I've got a question regarding the signing algorithm on elliptic curves (EdDSA). In ed25519 signature scheme there is no nonce $k$, instead every message has its own different hash. From what I know the $s$ value of the signature is computed as following:

$$s = r_\mathrm{val} + h(r_\mathrm{val} * G \mathbin\| \mathrm{pub} \mathbin\| m)\cdot d\label{q1}\tag{1}$$

where $d$ is user private key, $r_\mathrm{val}$ is generated with the hash of private key and message, $G$ is the base point and $\mathrm{pub}$ is user's public key. The signature is pair of values: $\left(r_\mathrm{val}*G,\;s\right)$.

I wonder if this can be broken when you use $r_\mathrm{val}$ as the hash multiplier and $d$ as addition as following (swapping $r_\mathrm{val}$ and $d$ places):

$$s = d +h\left(r_\mathrm{val}*G \mathbin\| \mathrm{pub} \mathbin\| m\right)\cdot r_\mathrm{val}\label{q2}\tag{2}$$

Of course you could verify. The signature is pair of values $(R=r_\mathrm{val}*G,\;s)$. Having the signature, let's multiply both sides of $\ref{q2}$ by $G$:

$$\begin{align}s * G &= (h(r_\mathrm{val} * G \mathbin\| \mathrm{pub} \mathbin\| m) \cdot r_\mathrm{val}) * G + d * G\\ &=h(r_\mathrm{val} * G \mathbin\| \mathrm{pub} \mathbin\| m)*(r_\mathrm{val} * G) + d * G\\ &=h(R \mathbin\| \mathrm{pub} \mathbin\| m)*R+ \mathrm{pub}\label{q3}\tag{3} \end{align}$$

So the signature is valid when multiplying $R$ by the recomputed hash value and adding the public key gives value of $s*G$

Are there any vulnerabilities regarding this modified signature scheme? Could the attacker recover $d$ value when having more than one signature pair?

  • $\begingroup$ [Note: this issue in the original question is now fixed] This is a variation of EdDSA, not of ECDSA. Notice that in EdDSA and the question, the input of the hash depends on the ephemeral elliptic curve point (here $r_\mathrm{val}*G$), when it does not in ECDSA. $\endgroup$
    – fgrieu
    Commented Jan 12 at 16:08
  • $\begingroup$ I took the liberty to revise the question so that capital letters are used for all elliptic curve points, and making it more apparent that we can recompute the hash in the verification procedure, without knowing the ephemeral secret $r_\mathrm{val}$. Also I used $*$ for scalar multiplication of elliptic curve point, $\cdot$ for multiplication in the field $\mathbb F_n$ (with $n$ the prime order of $G$). $+$ remains used both for addition in $\mathbb F_n$ and elliptic curve point addition. The verification is feasible and always succeeds absent alteration. $\endgroup$
    – fgrieu
    Commented Jan 17 at 12:24

1 Answer 1


This looks secure. It's easier to analyze if you treat this as modifying the Schnorr protocol since it's a simpler protocol and EdDSA is roughly based on it, just replacing the challenge with a hash of the message.

In Schnorr (https://crypto.stanford.edu/cs355/19sp/lec5.pdf) the prover is proving that they know the discrete-log of a public key, $\mathsf{pub}=G^d$.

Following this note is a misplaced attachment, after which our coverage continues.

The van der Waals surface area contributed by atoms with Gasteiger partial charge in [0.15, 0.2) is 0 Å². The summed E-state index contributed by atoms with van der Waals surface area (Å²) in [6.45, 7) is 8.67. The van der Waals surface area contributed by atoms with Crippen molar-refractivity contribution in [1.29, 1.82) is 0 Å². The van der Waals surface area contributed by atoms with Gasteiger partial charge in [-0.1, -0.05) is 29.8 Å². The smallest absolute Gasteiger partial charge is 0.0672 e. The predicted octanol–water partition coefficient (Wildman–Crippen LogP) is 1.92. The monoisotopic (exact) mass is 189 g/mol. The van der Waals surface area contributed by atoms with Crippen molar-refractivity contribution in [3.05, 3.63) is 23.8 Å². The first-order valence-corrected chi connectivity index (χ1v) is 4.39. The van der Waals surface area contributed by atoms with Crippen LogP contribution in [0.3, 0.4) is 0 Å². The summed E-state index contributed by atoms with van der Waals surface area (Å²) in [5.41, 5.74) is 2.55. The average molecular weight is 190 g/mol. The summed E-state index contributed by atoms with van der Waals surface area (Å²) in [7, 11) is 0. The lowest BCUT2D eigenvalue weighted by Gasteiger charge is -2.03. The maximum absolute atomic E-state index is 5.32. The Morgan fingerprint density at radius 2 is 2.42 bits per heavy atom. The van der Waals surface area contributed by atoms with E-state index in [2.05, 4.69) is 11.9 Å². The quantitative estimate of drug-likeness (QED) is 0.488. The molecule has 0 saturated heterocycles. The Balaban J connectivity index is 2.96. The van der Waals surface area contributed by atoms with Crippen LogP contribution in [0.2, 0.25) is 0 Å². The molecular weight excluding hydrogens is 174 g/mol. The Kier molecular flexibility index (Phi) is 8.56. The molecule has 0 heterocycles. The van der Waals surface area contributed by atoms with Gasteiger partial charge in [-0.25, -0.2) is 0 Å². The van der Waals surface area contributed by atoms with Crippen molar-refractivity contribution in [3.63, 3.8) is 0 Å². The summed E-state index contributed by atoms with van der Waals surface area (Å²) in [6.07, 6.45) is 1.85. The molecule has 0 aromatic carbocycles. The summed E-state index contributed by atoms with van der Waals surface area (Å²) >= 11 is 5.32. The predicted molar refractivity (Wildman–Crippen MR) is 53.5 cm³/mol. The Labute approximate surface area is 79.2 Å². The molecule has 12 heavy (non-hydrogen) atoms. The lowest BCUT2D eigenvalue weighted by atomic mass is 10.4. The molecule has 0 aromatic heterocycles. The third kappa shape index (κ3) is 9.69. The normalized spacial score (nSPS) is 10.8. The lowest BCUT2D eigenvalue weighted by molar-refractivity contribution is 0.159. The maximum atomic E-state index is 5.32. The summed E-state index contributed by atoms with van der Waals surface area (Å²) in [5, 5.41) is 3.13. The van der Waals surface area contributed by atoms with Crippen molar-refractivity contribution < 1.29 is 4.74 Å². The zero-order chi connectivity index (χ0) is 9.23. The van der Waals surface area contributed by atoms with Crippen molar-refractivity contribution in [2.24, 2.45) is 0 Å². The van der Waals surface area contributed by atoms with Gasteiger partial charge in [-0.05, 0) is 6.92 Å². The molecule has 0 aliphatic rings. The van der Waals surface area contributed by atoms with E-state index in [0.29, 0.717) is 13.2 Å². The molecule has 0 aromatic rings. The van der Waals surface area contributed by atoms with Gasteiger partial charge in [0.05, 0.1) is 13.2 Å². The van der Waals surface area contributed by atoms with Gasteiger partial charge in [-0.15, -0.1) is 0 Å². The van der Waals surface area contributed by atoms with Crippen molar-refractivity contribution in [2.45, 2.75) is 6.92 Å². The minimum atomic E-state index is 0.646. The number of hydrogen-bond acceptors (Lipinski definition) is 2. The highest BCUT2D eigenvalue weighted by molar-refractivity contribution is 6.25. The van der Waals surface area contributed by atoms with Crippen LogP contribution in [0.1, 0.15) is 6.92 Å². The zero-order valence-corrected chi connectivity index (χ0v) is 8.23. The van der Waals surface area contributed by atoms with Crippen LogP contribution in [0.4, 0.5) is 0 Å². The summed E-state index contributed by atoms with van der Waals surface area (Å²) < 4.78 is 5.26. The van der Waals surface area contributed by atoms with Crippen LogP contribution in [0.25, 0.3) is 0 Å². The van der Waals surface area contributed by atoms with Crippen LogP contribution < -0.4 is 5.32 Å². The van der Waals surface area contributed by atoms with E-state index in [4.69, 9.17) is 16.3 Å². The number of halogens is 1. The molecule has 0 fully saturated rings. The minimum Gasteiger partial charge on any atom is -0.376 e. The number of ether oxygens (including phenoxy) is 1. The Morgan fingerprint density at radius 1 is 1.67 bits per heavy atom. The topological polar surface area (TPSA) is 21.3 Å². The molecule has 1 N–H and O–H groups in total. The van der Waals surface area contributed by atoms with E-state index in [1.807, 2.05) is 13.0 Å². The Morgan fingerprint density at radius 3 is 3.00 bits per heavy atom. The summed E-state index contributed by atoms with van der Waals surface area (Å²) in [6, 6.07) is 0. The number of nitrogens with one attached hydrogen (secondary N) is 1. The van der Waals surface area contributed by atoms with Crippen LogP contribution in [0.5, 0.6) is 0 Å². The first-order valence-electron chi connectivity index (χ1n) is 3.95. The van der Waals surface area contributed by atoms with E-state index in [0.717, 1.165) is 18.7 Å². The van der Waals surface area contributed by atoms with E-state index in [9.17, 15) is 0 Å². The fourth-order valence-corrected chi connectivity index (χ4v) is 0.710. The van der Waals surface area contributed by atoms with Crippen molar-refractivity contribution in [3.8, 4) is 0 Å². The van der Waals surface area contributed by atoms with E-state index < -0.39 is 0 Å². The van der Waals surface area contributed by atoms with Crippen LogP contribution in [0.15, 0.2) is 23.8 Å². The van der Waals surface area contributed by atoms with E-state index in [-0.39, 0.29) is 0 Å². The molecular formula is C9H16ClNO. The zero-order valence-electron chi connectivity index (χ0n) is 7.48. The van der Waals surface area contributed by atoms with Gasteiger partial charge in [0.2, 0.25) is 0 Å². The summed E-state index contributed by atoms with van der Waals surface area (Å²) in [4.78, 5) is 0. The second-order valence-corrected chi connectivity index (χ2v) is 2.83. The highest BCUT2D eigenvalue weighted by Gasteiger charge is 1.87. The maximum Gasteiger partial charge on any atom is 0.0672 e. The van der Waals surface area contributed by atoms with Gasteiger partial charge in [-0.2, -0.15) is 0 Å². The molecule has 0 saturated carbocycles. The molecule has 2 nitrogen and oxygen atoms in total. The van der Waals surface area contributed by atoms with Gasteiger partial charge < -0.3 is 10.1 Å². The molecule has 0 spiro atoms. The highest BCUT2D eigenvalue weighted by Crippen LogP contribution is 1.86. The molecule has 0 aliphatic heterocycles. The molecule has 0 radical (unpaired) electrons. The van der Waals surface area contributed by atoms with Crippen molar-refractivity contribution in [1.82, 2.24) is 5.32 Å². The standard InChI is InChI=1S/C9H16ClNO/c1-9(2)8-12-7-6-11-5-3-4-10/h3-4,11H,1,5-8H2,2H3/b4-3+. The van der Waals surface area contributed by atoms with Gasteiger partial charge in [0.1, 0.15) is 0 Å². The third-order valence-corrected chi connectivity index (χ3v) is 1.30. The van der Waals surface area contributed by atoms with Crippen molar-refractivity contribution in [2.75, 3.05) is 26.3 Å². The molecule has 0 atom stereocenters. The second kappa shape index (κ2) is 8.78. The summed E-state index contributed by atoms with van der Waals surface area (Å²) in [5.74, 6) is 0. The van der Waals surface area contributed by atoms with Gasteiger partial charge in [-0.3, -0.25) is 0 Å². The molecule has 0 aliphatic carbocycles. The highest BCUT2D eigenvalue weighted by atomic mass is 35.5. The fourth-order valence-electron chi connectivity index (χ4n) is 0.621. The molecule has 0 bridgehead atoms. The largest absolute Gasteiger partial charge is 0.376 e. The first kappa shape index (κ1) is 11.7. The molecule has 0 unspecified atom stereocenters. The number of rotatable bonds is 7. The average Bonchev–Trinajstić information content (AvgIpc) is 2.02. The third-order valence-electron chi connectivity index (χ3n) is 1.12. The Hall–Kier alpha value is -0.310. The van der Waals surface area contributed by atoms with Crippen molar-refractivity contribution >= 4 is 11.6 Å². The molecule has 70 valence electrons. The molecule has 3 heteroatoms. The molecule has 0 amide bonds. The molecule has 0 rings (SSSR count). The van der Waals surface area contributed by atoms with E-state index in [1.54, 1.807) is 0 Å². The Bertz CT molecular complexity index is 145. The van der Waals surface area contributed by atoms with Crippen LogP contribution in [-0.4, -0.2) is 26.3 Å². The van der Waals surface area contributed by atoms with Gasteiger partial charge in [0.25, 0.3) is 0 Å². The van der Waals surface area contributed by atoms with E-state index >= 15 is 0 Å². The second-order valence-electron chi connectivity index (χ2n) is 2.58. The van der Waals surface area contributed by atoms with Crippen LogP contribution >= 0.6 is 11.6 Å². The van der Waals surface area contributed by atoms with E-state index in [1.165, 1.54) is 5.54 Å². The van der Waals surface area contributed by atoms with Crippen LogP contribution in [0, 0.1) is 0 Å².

To do so, the prover samples $r\leftarrow Z_p$, computes $R=G^r$ and sends $R$ to the verifier. The verifier sends back a random challenge, $c$. The prover then computes $s=r+cx$ and the verifier verifies that $G^s=R\mathsf{pub}^c$.

This protocol is secure because it is zero knowledge (proven through "honest verifier" zero knowledge, HVZK) and sound (via "special soundness"). Honest verifier ZK is exactly what it sounds like (the verifier is always honest (but curious)) and a simulator gets the challenge in advance and must create a transcript without knowing the secret, $d$. Special soundness is where we must be able to extract the witness given two accepting transcripts with the same first message but different challenges (sometimes generalized to $n$ transcripts).

We can see that your modification (setting $s=d+cr$) satisfies both these properties:

If we have two accepting transcripts ($R,c,s$ and $R,c',s'$), we can extract $d$ by doing $d=cc'(s/c-s'/c')/(c'-c)$. Verifying this:






Then, we can satisfy HVZK by setting $s$ randomly, then computing: $R=(G^s/\mathsf{pub})^{1/c}$, which is identically distributed to a real transcript.

This shows that the ZK protocol underlying the signature scheme is secure. I'm not entirely sure how that translates to security for the signature scheme, but I'd guess it means it's secure. When you transform this into EdDSA, the challenge, $c$ would be $c=h(G^r||\mathsf{pub}||m)$

  • $\begingroup$ Going from the security of the HVZK to the security of the signature scheme is thru the Fiat-Shamir heuristic (or transform), and identical in EdDSA and the question's scheme. The classic reference is David Pointcheval and Jacques Stern: Security Proofs for Signature Schemes, in proceedings of Crypto 1996 (open access). There's also a treatment in many textbooks, e.g. Dan Boneh and Victor Shoup's Graduate Course in Applied Cryptography. $\endgroup$
    – fgrieu
    Commented Jan 18 at 8:29

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